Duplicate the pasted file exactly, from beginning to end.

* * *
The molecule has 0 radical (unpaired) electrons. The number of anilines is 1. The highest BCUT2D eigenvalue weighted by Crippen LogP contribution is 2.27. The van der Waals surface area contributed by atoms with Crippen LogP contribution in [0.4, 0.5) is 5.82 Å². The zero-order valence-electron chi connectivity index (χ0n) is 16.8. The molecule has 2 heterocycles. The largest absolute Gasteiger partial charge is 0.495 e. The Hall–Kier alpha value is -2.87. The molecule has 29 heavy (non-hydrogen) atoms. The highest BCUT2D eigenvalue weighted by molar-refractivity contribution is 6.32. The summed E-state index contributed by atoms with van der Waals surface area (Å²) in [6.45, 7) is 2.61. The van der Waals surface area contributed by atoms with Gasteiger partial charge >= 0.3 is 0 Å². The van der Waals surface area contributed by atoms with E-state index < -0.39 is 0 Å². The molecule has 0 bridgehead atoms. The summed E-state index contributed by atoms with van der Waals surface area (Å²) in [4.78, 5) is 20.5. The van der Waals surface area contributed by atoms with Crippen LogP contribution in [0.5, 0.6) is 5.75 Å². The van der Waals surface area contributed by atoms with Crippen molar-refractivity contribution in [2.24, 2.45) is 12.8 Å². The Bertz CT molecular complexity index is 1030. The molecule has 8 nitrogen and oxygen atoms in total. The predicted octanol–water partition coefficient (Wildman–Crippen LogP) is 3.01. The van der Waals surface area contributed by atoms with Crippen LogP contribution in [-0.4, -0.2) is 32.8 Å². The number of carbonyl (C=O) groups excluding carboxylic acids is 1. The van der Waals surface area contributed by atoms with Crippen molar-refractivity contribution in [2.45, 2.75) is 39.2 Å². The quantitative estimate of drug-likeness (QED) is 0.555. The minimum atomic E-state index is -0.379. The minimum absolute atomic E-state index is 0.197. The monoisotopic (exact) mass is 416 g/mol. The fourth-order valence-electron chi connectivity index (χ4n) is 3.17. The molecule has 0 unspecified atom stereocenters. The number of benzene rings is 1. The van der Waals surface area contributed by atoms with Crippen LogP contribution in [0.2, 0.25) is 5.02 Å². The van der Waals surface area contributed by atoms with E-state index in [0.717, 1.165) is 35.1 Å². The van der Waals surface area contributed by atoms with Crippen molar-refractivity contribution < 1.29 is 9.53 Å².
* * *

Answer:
The molecule has 0 radical (unpaired) electrons. The number of anilines is 1. The highest BCUT2D eigenvalue weighted by Crippen LogP contribution is 2.27. The van der Waals surface area contributed by atoms with Crippen LogP contribution in [0.4, 0.5) is 5.82 Å². The zero-order valence-electron chi connectivity index (χ0n) is 16.8. The molecule has 2 heterocycles. The largest absolute Gasteiger partial charge is 0.495 e. The Hall–Kier alpha value is -2.87. The molecule has 29 heavy (non-hydrogen) atoms. The highest BCUT2D eigenvalue weighted by molar-refractivity contribution is 6.32. The summed E-state index contributed by atoms with van der Waals surface area (Å²) in [6.45, 7) is 2.61. The van der Waals surface area contributed by atoms with Gasteiger partial charge >= 0.3 is 0 Å². The van der Waals surface area contributed by atoms with E-state index < -0.39 is 0 Å². The molecule has 0 bridgehead atoms. The summed E-state index contributed by atoms with van der Waals surface area (Å²) in [4.78, 5) is 20.5. The van der Waals surface area contributed by atoms with Crippen LogP contribution in [0.5, 0.6) is 5.75 Å². The van der Waals surface area contributed by atoms with Crippen molar-refractivity contribution in [2.24, 2.45) is 12.8 Å². The Bertz CT molecular complexity index is 1030. The molecule has 8 nitrogen and oxygen atoms in total. The predicted octanol–water partition coefficient (Wildman–Crippen LogP) is 3.01. The van der Waals surface area contributed by atoms with Crippen LogP contribution in [-0.4, -0.2) is 32.8 Å². The number of carbonyl (C=O) groups excluding carboxylic acids is 1. The van der Waals surface area contributed by atoms with Crippen molar-refractivity contribution in [2.45, 2.75) is 39.2 Å². The quantitative estimate of drug-likeness (QED) is 0.555. The minimum atomic E-state index is -0.379. The minimum absolute atomic E-state index is 0.197. The monoisotopic (exact) mass is 416 g/mol. The fourth-order valence-electron chi connectivity index (χ4n) is 3.17. The molecule has 0 unspecified atom stereocenters. The number of benzene rings is 1. The van der Waals surface area contributed by atoms with Crippen LogP contribution in [0.2, 0.25) is 5.02 Å². The van der Waals surface area contributed by atoms with E-state index in [0.717, 1.165) is 35.1 Å². The van der Waals surface area contributed by atoms with Crippen molar-refractivity contribution < 1.29 is 9.53 Å².